Michelle Branigan is CEO, Electricity Human Resources Canada; http://electricityhr.ca.

More from Michelle Branigan:
- Michelle Branigan: Profile
- It’s Not Just the Technical Stuff That’s Important
- Call for Mentors to Support Recruitment and Retention of Women in the Electricity Industry
- Retention: You’ve Hired. Now What Are You Doing to Keep Your Staff?
- What are the Benefits of Effective Coaching?
- Multigenerational Workforces
- Mentoring

- I’m Stressed Out!!!!

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ABB RoboticsABB Robotics is driving automation in the construction industry with new robotic automation solutions to address key challenges, including the need for more affordable and environmentally friendly housing and to reduce the environmental impact of construction, amidst a labor and skills shortage.

Robotic automation offers huge potential to enhance productivity, efficiency and manufacturing flexibility throughout the construction industry, including automating the fabrication of modular homes and building components off-site, robotic welding and material handling on building sites and robot 3D printing of houses and customized structures. 



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Canadian Electrical Contractor Discussion Group: Can You Count the Deficiencies?

EIN CECD 400Have you ever been called to fix the work of a 'handyman'?

"Was supposedly done by a"certified ' electrician....told the homeowner that he got a $266 permit....no record at TSBC. Can you count the deficiencies?"

"There is a second panel change in the triplex also.......even more deficiencies. Think the guy was a glorified handyman. Ones not obvious: 240 BB heat hooked up 120....drier on 2p20....range on 2p50....water heater fed with 2c14 Bx on 2p15."

Go HERE to join the discussion

 


 

Smart GridHarnessing Canada’s immense clean energy resources requires transformational investments to modernize our electricity grid. The Government of Canada is investing in renewable energy and upgrading the electricity grid to make clean, affordable electricity options more accessible in communities across Canada.

The Honourable Seamus O’Regan Jr., Minister of Natural Resources, today launched a $964-million program to support smart renewable energy and grid modernization projects that will lower emissions by investing in clean energy technologies, like wind, solar, storage, hydro, geothermal and tidal.

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It also has a strong focus on innovation and efficiency — as demonstrated by decisions such as the one it made in 2017 to use beet juice to help combat icy winter roads, allowing the City to reduce the amount of salt it was using, thereby saving money and decreasing the impact on the environment.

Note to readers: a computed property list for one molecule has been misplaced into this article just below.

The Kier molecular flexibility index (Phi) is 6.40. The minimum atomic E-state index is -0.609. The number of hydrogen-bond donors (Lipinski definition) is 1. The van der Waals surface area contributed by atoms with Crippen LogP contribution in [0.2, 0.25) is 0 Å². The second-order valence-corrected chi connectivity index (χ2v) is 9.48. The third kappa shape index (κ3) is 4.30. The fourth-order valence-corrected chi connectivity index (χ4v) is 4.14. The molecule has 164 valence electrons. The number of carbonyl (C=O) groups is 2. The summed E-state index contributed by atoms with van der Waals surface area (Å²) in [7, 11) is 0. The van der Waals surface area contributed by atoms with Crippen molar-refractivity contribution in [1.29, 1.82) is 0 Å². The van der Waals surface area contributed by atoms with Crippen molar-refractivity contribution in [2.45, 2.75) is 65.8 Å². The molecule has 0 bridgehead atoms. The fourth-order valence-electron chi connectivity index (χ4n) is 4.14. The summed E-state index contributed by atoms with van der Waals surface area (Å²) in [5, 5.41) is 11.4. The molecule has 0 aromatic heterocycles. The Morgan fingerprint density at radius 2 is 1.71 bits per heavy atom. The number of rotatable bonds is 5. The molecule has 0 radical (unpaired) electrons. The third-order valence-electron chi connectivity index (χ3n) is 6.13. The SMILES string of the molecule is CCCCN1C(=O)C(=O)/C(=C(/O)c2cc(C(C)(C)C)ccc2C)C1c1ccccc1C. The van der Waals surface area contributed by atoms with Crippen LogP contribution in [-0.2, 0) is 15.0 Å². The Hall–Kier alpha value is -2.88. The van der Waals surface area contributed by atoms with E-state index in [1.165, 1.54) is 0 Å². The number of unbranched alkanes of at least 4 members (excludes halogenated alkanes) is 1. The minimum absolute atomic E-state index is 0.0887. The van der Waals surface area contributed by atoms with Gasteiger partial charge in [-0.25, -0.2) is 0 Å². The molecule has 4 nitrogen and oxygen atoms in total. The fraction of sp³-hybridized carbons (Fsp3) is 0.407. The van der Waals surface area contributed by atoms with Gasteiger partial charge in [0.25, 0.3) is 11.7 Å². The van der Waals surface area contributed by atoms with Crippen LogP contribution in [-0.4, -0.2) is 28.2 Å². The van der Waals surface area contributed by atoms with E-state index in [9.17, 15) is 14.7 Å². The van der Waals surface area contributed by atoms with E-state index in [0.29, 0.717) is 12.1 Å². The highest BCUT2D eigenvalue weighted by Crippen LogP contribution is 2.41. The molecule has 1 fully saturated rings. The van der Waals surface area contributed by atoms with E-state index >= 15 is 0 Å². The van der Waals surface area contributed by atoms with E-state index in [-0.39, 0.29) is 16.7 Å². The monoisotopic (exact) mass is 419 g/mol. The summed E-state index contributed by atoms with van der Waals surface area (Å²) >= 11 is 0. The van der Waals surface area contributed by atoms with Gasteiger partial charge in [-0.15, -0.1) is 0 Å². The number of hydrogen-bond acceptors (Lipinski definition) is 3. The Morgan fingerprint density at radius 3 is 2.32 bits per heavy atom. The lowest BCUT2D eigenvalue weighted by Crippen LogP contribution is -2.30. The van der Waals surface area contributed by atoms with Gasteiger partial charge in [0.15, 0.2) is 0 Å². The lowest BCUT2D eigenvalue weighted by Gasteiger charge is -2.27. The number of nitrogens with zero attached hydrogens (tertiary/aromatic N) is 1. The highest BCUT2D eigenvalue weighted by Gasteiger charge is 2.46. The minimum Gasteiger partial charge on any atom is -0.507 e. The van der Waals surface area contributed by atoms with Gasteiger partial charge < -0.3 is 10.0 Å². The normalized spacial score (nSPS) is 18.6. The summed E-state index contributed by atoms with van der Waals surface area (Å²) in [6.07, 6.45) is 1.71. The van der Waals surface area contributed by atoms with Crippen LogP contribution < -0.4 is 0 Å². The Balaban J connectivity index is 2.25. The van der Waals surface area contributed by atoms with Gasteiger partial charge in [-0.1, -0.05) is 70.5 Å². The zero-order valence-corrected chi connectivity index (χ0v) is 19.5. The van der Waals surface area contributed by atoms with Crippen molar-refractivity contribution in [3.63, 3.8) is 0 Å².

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In the early 2000s, my family and I were living in a mainly rural (at least by city dweller standards) valley in south central British Columbia.  The West Kootenay region is known for its diverse outdoor recreation activities and as a great place to raise a family.  It has a proud industrial history, evidenced through the longstanding pulp mill, a massive lead zinc smelter a few miles away and several hydroelectric dams, all of it within spitting distance of the mighty Columbia River. 

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Product News

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The grips feature a slip guard handle design for added protection at the front-end and raised rear-finger steps for easy opening at the back-end. Wiha Insulated SoftFinish® Cushion Grip Pliers and Cutters consist of premium quality tool steel for strength and durability and induction hardened cutting edges and jaws for superior sharpness and longevity. 

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House of Electrical SuppliesFrom small construction to sophisticated industrial projects, House of Electrical Supplies has been servicing clients in the industrial, OEM, entertainment, and construction markets across the Greater Toronto Area for just over 40 years. The company has earned a reputation for providing a high-quality customer experience.

As per President Austin Brennan, their experienced and knowledgeable team can be depended upon in any situation to deliver quick and efficient service. On top of their product solutions — ranging from electrical, automation, safety, lighting and portable power distribution —